Besides, if you really want to avoid the pain of rising mortgage costs, I still think it makes far more sense to go with a longer term fixed rate mortgage. At least then you know exactly what you will be paying out each month. After all, knowing that you can afford for your mortgage rate to jump by 2% does not make it any more pleasant should it happen! For more on some of the great fixed rates in the market at the moment, have a read of Fix your mortgage at 4% for five years.

The switch and fix

An alternative to capped trackers, which also offers you some protection from future interest rate rises, is choosing a lender that offers switch and fix facilities.

This is where you go with an initial variable rate mortgage, but can move to a fixed rate mortgage from that lender at any point. What’s more, you won’t have to hand over an early repayment charge for doing so!

For a full guide to switch and fix schemes be sure to check out The most flexible mortgage in the UK!

13 excellent capped trackers

Lender

Term

Interest rate

Cap

Maximum loan-to-value

Fee

Coventry BS

Two-year capped tracker

2.49% (base rate + 1.99%)

4.39%

60%

£999

The Mortgage Works

Two-year capped tracker

2.99% (base rate + 2.49%)

3.99%

70%

£995

Kensington

Two-year capped tracker

3.14% (LIBOR + 2.29%)

4.79%

60%

£999

Kensington

Two-year capped tracker

3.34% (LIBOR + 2.49%)

4.99%

75%

£999

The Mortgage Works

Two-year capped tracker

3.39% (base rate + 2.89%)

4.39%

75%

£995

Kensington

Two-year capped tracker

4.09% (LIBOR + 3.24%)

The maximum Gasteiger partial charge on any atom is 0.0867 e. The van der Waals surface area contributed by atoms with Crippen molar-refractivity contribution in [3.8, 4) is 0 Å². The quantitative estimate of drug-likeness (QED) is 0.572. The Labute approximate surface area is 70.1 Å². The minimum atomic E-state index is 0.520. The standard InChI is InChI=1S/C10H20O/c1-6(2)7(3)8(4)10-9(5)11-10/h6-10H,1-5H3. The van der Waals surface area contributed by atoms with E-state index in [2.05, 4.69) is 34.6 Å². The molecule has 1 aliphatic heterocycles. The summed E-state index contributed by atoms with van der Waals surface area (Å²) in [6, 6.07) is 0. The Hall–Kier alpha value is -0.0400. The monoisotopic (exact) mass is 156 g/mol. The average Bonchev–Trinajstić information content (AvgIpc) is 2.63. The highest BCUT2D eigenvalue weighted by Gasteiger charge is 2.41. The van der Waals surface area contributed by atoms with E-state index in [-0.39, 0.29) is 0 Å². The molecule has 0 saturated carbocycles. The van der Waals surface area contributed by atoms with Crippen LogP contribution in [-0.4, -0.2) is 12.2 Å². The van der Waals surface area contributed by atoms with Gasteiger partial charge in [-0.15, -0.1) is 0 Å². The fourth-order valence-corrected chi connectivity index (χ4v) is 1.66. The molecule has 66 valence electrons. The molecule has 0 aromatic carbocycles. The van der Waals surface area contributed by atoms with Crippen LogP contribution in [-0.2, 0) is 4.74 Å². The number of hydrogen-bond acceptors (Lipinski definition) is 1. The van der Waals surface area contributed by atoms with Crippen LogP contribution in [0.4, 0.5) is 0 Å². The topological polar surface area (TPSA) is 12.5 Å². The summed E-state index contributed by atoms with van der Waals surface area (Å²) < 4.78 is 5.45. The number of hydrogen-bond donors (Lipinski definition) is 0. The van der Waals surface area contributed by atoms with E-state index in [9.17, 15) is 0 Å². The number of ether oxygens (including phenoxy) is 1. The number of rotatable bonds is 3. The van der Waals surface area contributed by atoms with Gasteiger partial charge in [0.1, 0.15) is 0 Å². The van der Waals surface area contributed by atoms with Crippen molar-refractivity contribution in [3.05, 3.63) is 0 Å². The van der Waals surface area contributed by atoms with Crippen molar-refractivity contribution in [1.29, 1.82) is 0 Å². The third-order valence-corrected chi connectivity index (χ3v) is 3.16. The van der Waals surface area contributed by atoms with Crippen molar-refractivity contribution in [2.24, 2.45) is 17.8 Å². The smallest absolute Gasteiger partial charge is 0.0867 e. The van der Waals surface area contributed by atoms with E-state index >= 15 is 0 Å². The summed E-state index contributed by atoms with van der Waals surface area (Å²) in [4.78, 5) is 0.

5.74%

80%

£999

Accord Mortgages

Three-year capped tracker

2.89% (base rate + 2.39%)

4.89%

75%

£995

Woolwich

Three-year capped tracker

3.20% (base rate + 2.70%)

4.99%

70%

£999

Kensington

Three-year capped tracker

3.64% (LIBOR + 2.79%)

5.29%

60%

£999

Accord Mortgages

Three-year capped tracker

3.79% (base rate + 3.29%)

5.79%

85%

£1,995

Kensington

Three-year capped tracker

3.94% (LIBOR + 3.09%)

5.59%

75%

£999

Accord Mortgages

Three-year capped tracker

3.99% (base rate + 3.49)

5.99%

85%

£995

Woolwich

Five-year capped tracker

3.20% (base rate + 2.70%)

5.99%

70%

£999

More: Get a 0% credit card | 2,385 savings accounts and they're nearly all rubbish! | Why we need 95% mortgages

Use lovemoney.com's innovative new mortgage tool now to find the best mortgage for you online

At lovemoney.com, you can research all the best deals yourself using our online mortgage service, or speak directly to a whole-of-market, fee-free lovemoney.com broker. Call 0800 804 8045 or email mortgages@lovemoney.com for more help.

This article aims to give information, not advice. Always do your own research and/or seek out advice from an FSA-regulated broker (such as one of our brokers here at lovemoney.com), before acting on anything contained in this article. 

Finally, we tend to only give the initial rate of a deal in our articles, but any deal which lasts for a shorter period than your mortgage term may revert to the lender's standard variable rate or a tracker rate when the deal ends. Before you take out a deal, you should always try to find out from your lender what its standard variable rate is and how it will be determined in the future. Make sure you take all this information into account when comparing different deals.

Your home or property may be repossessed if you do not keep up repayments on your mortgage.